There are most definitely many fascinating aspects of calling Türkiye home. One of the perhaps lesser-known advantages is the country’s fantastic postal system. Today’s contribution explains the ‘how to’ and why it continues to feature as an absolutely essential part of everyday life.
The latter observation is probably ever more surprising when we consider that for many of us electronic forms of communication have become standard; the art of letter writing is all but extinct in far too many corners of our short messenger service – shared globe.
Then only think of our younger generation for a moment – in case your profession is of the teaching kind and mentioning the word essay in front of kids usually leads to confusion and anxiety as anything longer than a five-word SMS is theoretically a no-no.
But even whilst keeping these points in mind sooner or later we come to realize that a world without our good old post office does not make any sense, or does it? How come?
In Türkiye the postal network/operator is called PTT standing for ‘Posta veTelgrafTeşkilatı’ or national Post(al) and Telegraph Directorate. Its yellow, blue and red logo can easily be spotted from far away and in many towns and cities signposts direct you to your nearest PTT office without the need for going online and searching on internet maps.
Before you walk to the counter and in most bigger offices you will need to obtain a ticket and wait for your turn. Yes indeed, the reason for this organisational detail is that at certain times it might get rather busy, and it is not uncommon to spot quite a few people patiently waiting outside the PTT premises until their number is displayed on the screen. But once you start frequenting a local office more regularly you will realize that same as anywhere else some hours tend to be busier than others and thus any untoward queues can be avoided.
But why would you want to enter anyhow? Let me give you three examples. First, yes indeed, figuratively speaking there is the old-fashioned envelope which brings us here. Either we wish to deposit one such precious item and send it off or we like to collect something as the postman or post-lady called whilst we were outside our own four walls.
Second, we have decided to make someone dear to our hearts rather happy by dispatching a larger parcel containing a gift or other form of present or goods. Here the PTT comes in extremely handy as they have their very own cargo network, and the good news are that its tariffs are much more favourable when compared with many (though not all) competitors. As by definition the PTT in Türkiye is part of the global postal structure we know exactly that once at the other end it will de delivered by the postal equivalent of that country; at least to me this is a comforting thought; call it trust in and into an institution we all grew up with.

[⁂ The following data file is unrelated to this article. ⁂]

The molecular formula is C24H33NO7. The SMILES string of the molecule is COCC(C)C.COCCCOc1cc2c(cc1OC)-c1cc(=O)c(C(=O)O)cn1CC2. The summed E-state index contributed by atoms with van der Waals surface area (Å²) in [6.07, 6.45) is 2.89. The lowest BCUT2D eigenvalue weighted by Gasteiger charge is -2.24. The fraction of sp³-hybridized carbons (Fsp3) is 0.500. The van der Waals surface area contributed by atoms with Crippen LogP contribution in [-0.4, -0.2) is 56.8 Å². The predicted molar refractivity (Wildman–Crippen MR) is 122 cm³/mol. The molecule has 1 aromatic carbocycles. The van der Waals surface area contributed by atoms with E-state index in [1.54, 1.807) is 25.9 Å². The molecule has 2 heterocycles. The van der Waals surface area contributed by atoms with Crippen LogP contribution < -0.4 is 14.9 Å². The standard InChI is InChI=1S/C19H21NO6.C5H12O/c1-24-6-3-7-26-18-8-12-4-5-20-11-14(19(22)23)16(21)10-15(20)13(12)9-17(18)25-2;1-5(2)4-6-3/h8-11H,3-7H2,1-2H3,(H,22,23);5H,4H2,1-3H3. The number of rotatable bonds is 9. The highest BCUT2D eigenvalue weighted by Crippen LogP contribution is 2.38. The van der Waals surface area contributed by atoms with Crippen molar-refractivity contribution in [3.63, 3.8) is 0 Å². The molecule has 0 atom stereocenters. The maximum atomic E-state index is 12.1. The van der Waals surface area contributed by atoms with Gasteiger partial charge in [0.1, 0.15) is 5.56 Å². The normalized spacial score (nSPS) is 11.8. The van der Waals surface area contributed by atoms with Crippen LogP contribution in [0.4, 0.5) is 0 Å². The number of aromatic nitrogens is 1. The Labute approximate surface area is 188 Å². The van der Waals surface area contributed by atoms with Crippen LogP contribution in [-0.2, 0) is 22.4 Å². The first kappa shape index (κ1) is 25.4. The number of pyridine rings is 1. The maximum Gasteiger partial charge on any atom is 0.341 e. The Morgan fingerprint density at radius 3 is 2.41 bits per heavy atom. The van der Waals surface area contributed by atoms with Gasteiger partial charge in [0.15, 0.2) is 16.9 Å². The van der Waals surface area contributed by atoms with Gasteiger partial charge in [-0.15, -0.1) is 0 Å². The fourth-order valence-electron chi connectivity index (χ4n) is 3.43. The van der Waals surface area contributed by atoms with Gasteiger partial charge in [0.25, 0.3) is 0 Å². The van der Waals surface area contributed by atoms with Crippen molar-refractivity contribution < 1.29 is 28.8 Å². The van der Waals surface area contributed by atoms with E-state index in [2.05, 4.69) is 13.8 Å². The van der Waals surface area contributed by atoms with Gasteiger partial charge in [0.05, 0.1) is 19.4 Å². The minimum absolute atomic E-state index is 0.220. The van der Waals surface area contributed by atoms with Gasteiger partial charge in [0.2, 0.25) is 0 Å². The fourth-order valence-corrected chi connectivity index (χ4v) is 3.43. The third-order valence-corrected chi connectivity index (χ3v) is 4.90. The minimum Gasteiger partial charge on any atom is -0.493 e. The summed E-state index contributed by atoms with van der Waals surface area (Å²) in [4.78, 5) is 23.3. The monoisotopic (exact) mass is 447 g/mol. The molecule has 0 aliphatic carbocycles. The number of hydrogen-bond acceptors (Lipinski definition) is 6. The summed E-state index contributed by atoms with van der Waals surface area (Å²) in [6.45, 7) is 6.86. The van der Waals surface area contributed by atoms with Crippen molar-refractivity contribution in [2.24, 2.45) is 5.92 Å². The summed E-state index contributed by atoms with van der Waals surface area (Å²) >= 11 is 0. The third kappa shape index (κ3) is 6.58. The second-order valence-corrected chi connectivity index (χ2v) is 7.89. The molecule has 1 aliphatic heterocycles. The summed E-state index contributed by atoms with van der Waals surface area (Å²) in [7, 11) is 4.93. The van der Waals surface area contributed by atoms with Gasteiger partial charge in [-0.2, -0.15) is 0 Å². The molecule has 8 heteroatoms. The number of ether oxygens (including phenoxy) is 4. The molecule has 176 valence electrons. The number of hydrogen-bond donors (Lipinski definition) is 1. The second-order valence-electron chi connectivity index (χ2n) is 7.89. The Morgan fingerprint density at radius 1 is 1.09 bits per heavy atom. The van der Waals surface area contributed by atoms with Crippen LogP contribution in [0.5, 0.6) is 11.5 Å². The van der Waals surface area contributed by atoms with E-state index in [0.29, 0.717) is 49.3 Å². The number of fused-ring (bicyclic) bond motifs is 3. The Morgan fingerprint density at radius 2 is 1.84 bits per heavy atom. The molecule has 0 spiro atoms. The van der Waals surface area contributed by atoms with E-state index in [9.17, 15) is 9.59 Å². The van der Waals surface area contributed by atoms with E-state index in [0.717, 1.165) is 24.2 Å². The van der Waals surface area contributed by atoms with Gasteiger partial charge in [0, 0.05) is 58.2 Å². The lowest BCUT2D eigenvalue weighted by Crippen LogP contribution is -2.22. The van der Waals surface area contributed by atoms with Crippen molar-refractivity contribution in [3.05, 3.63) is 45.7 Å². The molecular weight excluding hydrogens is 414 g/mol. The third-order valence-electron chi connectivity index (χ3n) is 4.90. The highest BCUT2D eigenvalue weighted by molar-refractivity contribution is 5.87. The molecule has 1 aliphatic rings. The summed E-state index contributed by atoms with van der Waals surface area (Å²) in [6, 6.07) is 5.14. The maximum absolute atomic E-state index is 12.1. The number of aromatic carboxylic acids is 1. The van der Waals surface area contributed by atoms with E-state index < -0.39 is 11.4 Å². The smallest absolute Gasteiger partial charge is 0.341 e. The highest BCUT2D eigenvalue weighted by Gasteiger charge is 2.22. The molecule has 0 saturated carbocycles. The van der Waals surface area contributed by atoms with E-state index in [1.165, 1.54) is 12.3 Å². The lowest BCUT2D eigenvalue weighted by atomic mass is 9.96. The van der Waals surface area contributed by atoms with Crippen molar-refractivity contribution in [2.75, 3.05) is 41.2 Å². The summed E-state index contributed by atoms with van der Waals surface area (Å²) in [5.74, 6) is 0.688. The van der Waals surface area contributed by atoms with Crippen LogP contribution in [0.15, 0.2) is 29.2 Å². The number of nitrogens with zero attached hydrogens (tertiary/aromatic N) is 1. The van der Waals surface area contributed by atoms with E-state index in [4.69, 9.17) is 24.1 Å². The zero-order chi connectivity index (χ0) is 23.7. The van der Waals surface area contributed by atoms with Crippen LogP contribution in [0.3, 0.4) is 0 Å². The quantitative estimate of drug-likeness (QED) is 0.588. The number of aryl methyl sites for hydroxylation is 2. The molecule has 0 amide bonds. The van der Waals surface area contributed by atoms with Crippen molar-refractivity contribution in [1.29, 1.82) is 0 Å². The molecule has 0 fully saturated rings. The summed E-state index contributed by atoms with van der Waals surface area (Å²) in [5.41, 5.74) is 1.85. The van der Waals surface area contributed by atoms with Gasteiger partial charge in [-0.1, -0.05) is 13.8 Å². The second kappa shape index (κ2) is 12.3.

Third, you may wish to avail yourself of the e-government services of the Republic of Türkiye. Equipped with your ID number and a mobile phone at the ready you pay a minimal nominal fee, and a few minutes (if it takes that long at all…) thereafter receive a code which you can use as one-time password before changing it to your personal choice of numbers and letters, eight to be precise.
Above all else and what I find very positive besides thesethree ‘case studies’ mentioned above is of course the human factor. Unless we approach the annual holiday season and a substitute has been hired for a fortnight or so, chances are that over time, we get to know our post office staff in person. In particular with a view to the many fine more mature members of my family this is so rewarding as on the one hand a warm welcome is guaranteed once inside the local PTT whilst on the other hand every time the doorbell rings more or less the same time of the day, they know that ‘you have got mail’ – smiles all round included. Unless of course a bill has been dispatched which needs urgent attention of the monetary kind…
Which brings me to my one but last issue for this edition of The Ege Eye – is there a language obstacle hidden someplace, somewhere?
It is fair to say that learning a little foreign language goes a long interactive way so to speak. In bigger cities it is highly likely that at least one of the PTT staff would reply in English (or increasingly German, too) so communication is no problem at all. But is it not correct to say that as we are the new arrivals it is our responsibility to manage enough of the language to send or collect a postal item? Per return we are assured a most courteous welcome the next time we set foot onto our nearest PTT.
Should we decide to put all matters PTT into a wider societal picture there is one related subject which merits attention – it is the employment and career factor. When I was a young lad, it was totally normal for many of my age group to take up school holiday temporary jobs at the post office. Perhaps not behind the counter but as delivery boy or girl. And pay was very, very reasonable.
Besides, there are of course all those permanent positions which form a significant segment of nationwide employment.
Even if you have not sent a letter or other postal item for a long time, the next time you see a yellow-blue-red PTT sign in your neighbourhood why not consider trying it for yourself replacing the next SMS or e-mail with a handwritten letter to friends or family? Maybe you would just about make someone else’s day a little brighter, putting a smile on their face.
Enjoy the wonderful month of July in town, and benefit from an extended national holiday including the Feast of the Sacrifice and 15 July Democracy and National Unity Day – vacation, too.